I am a plant ecophysiologist interested in how plants move water and the eco/evo consequences of variation in plant water movement. Another passion of mine is pedagogy and professional development of scientific teaching practices. I currently conduct research in both disciplines and I’m excited to be working in the Lowry lab as part of the Great Lakes Bioenergy Research Center. I’ll be investigating variation in switchgrass water movement, photosynthesis, and stomata. I received my PhD from UC Santa Barbara in 2016 working on foliar uptake of coastal fog and the implications for wildfire risk in California. In my spare time I enjoy ultimate frisbee, soccer, wood-working and hiking.

Lauren Stanley – Postdoc

I am interested in the genetic underpinnings of local adaptation, reproductive isolation, and speciation in monkeyflowers. My research focuses on the functional characterization of genes within a chromosomal inversion contributing to divergence between coastal perennial and inland annual ecotypes of Mimulus guttatus. In my PhD, I studied the developmental genetics of flower color in bee-pollinated and hummingbird-pollinated Mimulus species. In addition to monkeyflowers, I love running, hiking, tea, and spoiling my cat Fern.

Leslie Kollar – Postdoc

I am a population and quantitative geneticist broadly interested in understanding the selective forces involved in the maintaining genetic variation in natural populations. During my Ph.D work I primarily focused on the evolution of sexual dimorphism and the role of sexual conflict in maintaining genetic variation in the moss, Ceratodon purpureus. I specifically studied a “pollination-like” syndrome where female moss volatiles attract sperm dispersing microarthropods, increasing fertilization events in the population.  I am currently co-advised with Dr. Chad Niederhuth (MSU) and I am studying salt tolerance and gene regulatory divergence in coastal perennial and inland annual ecotypes of Mimulus guttatus using a combination of ATAC-seq and transcriptomics. I am also passionate about accessibility in mentorship practices in laboratory and classrooms settings. When I am not working on moss or Mimulus, I enjoy running, hiking, and my adorable cats, Lucy (named after the Neanderthal) and Mylo (named after a Coldplay album).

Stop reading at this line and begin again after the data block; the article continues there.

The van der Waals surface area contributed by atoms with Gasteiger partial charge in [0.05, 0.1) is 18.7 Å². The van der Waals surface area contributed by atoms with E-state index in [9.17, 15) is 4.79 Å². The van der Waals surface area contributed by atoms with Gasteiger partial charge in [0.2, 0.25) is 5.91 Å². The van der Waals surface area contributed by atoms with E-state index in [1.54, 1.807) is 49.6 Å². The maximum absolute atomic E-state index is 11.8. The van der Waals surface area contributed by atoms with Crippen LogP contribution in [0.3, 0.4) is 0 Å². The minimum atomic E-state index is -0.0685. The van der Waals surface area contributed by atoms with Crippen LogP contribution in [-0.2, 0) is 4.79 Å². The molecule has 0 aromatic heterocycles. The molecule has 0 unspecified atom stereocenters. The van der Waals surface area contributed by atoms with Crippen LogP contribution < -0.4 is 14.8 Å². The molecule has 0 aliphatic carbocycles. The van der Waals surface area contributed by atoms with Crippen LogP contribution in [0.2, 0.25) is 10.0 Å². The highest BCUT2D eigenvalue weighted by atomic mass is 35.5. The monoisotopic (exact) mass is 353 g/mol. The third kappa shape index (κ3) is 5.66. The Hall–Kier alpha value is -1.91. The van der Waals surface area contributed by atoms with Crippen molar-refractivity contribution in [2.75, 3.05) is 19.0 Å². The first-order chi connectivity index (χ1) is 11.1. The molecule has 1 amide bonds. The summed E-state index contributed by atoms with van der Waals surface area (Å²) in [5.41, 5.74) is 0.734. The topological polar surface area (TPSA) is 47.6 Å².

Jason Olsen – Graduate Student

My interests lie in the integration of evolution and genetics. My primary interest is local adaptation in plants and the underlying genetic mechanisms. I have particular interest in the Growth-Defense trade-off hypothesis, that plants cannot be both high growing and well defended under all circumstances. My previous work has been with Bochera stricta (Drummond’s rockcress) a North American mustard weed and exploring constraints to range expansion and growth-defense trade-offs. In the Lowry Lab, I am working with Mimulus guttatus (yellow monkeyflower) and exploring genetic differences in locally adapted populations which have different allocations to growth and defense. Outside of work, I am an avid reader and evangelize for my favorite author, Brandon Sanderson. Other interests include games, computers and my wonderful kitty.